Seminars will combine employment, spirituality - Catholic Courier

Seminars will combine employment, spirituality

Are you currently working? Do you feel fulfilled in your job?

If either answer is no, then some upcoming seminars hosted by the St. Mary/St. Matthew Faith Community may be well worth checking out. They’ll take place at St. Matthew Church, 6591 Richmond Mills Road, Livonia, for five consecutive Monday evenings during Lent (Feb. 27 to March 26.) Adult men and women of all ages, including nonparishioners, are invited to attend.

The program is designed to add a spiritual component for those seeking new employment or wishing to be more gratified in their current work. Each session will last approximately 90 minutes, with half the time devoted to presentations and the rest to discussion and question-and-answer opportunities.

Among the planned topics are managing self-respect, finances and family/friend interaction during a work outage; defining what you’re best suited to do and most want to do; developing an effective resume and cover letter and tailoring them to specific opportunities; and polishing interviewing and self-presentation skills. Another objective is to encourage parishioners from St. Matthew and St. Mary in Honeoye to seek networking possibilities for participants.

Sessions are being coordinated by Curtis Hill, a St. Matthew parishioner, in conjunction with Father John Hayes, pastor of St. Matthew and St. Mary. Hill said he’s seeking a balanced mix of folks to take part — hourly laborers, salaried nonprofessionals and professionals, people who are unemployed and underemployed, those who are employed but dissatisfied.

Hill said he’s sensitive to the fact that these subgroups will have varying priorities and expectations. For instance, he acknowledged that people who recently graduated from high school or college may view their futures differently than those nearing retirement age. On the other hand, he said, "It’s never too late to start. The great thing about being older is that you’re also wiser and can process yourself rapidly."

He emphasized that the series at St. Matthew will probe much more deeply than the typical resume-writing workshop. Rather, sessions also are about self-discovery based on the gifts God gave each individual to share with others.

"It’s not a remaking — it’s a making of who you really are. That’s where the spirituality kicks in," Hill explained. "Our parents grew up thinking that who you are is what you do for work. What you have to be attuned to now is, who I am is who I am — and what can I do with that?"

Hill said having this deeper knowledge might provide a spark to people who sense they could be doing something different with their careers but don’t know how to go about it. The end result may or may not produce a different type of employment or level of pay as in the past — but the odds of increasing self-satisfaction will have increased.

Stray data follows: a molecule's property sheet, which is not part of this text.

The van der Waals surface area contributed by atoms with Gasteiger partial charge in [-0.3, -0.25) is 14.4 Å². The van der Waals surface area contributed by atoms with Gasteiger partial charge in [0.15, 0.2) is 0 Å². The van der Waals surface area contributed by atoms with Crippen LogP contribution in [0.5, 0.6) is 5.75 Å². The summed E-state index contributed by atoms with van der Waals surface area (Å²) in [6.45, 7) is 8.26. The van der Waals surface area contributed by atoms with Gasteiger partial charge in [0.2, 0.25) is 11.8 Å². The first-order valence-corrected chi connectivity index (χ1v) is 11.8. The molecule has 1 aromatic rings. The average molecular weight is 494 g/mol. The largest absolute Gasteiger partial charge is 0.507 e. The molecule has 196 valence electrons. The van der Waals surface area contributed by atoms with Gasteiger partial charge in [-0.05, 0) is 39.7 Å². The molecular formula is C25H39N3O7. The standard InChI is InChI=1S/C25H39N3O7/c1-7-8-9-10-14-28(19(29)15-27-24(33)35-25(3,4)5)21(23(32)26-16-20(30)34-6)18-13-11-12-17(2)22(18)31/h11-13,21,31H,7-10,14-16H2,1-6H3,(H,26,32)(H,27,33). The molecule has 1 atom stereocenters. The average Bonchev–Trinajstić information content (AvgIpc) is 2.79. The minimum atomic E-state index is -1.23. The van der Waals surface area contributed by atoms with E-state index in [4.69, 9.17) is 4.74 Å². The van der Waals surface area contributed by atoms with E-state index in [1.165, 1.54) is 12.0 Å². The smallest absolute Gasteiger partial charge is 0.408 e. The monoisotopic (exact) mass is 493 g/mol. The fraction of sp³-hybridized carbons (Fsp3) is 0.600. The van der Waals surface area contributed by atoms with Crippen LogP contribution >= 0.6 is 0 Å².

"You have to be more creative at finding the path. If you’re more creative, the job will find you," Hill said, adding that a strong job fit pays dividends in other parts of one’s life: "That affects how you relate with your family and the rest of the world."

Hill said he brought the idea for this program to Father Hayes based on how his own career has evolved. His college degree is in civil engineering, and after working in both the private and public sectors he’s currently an officer for philanthropical gifts at SUNY Brockport.

"I’m now in a business about people, not things," Hill said, adding that through his discernment he’s realized that he possesses strong presentation skills that have served him well in his current job as well as for the workshops he’ll be guiding at St. Matthew.

"The path has not always been straight, but it’s led to where I am right now," Hill said, adding that he’s lost jobs and at times gone several months without work.

Father Hayes noted in a Jan. 8 bulletin notice announcing the seminars that he knows "a number of people who have held several different types of employment" and the current job landscape remains shaky. According to the United States Department of Labor, the unemployment rate in the Rochester metropolitan area rose from 5.4 percent in October 2008 to 8.3 percent just four months later. Though unemployment figures have dropped in the past year, they currently hover around 7 percent, which is still significantly higher than prior to the Great Recession.

EDITOR’S NOTE: For information on the employment seminars, call St. Matthew Church at 585-346-3815.

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